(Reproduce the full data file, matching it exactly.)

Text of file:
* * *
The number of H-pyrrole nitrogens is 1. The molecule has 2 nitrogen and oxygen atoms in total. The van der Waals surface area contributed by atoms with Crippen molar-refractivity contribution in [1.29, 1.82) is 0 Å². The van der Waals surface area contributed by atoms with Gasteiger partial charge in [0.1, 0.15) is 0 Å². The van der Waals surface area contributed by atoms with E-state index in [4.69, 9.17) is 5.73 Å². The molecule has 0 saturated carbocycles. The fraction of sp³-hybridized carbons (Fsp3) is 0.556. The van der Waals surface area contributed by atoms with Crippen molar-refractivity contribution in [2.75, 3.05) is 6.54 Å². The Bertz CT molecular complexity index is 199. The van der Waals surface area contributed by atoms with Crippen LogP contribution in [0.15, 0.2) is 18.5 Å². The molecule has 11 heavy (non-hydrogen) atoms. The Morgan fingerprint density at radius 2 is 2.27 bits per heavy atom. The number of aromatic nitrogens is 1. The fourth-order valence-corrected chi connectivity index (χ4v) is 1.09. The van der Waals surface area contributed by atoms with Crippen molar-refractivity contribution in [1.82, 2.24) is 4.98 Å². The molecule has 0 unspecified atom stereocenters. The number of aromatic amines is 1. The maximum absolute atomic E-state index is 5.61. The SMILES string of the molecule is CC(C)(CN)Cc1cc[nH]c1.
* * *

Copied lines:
The number of H-pyrrole nitrogens is 1. The molecule has 2 nitrogen and oxygen atoms in total. The van der Waals surface area contributed by atoms with Crippen molar-refractivity contribution in [1.29, 1.82) is 0 Å². The van der Waals surface area contributed by atoms with Gasteiger partial charge in [0.1, 0.15) is 0 Å². The van der Waals surface area contributed by atoms with E-state index in [4.69, 9.17) is 5.73 Å². The molecule has 0 saturated carbocycles. The fraction of sp³-hybridized carbons (Fsp3) is 0.556. The van der Waals surface area contributed by atoms with Crippen molar-refractivity contribution in [2.75, 3.05) is 6.54 Å². The Bertz CT molecular complexity index is 199. The van der Waals surface area contributed by atoms with Crippen LogP contribution in [0.15, 0.2) is 18.5 Å². The molecule has 11 heavy (non-hydrogen) atoms. The Morgan fingerprint density at radius 2 is 2.27 bits per heavy atom. The number of aromatic nitrogens is 1. The fourth-order valence-corrected chi connectivity index (χ4v) is 1.09. The van der Waals surface area contributed by atoms with Crippen molar-refractivity contribution in [1.82, 2.24) is 4.98 Å². The molecule has 0 unspecified atom stereocenters. The number of aromatic amines is 1. The maximum absolute atomic E-state index is 5.61. The SMILES string of the molecule is CC(C)(CN)Cc1cc[nH]c1.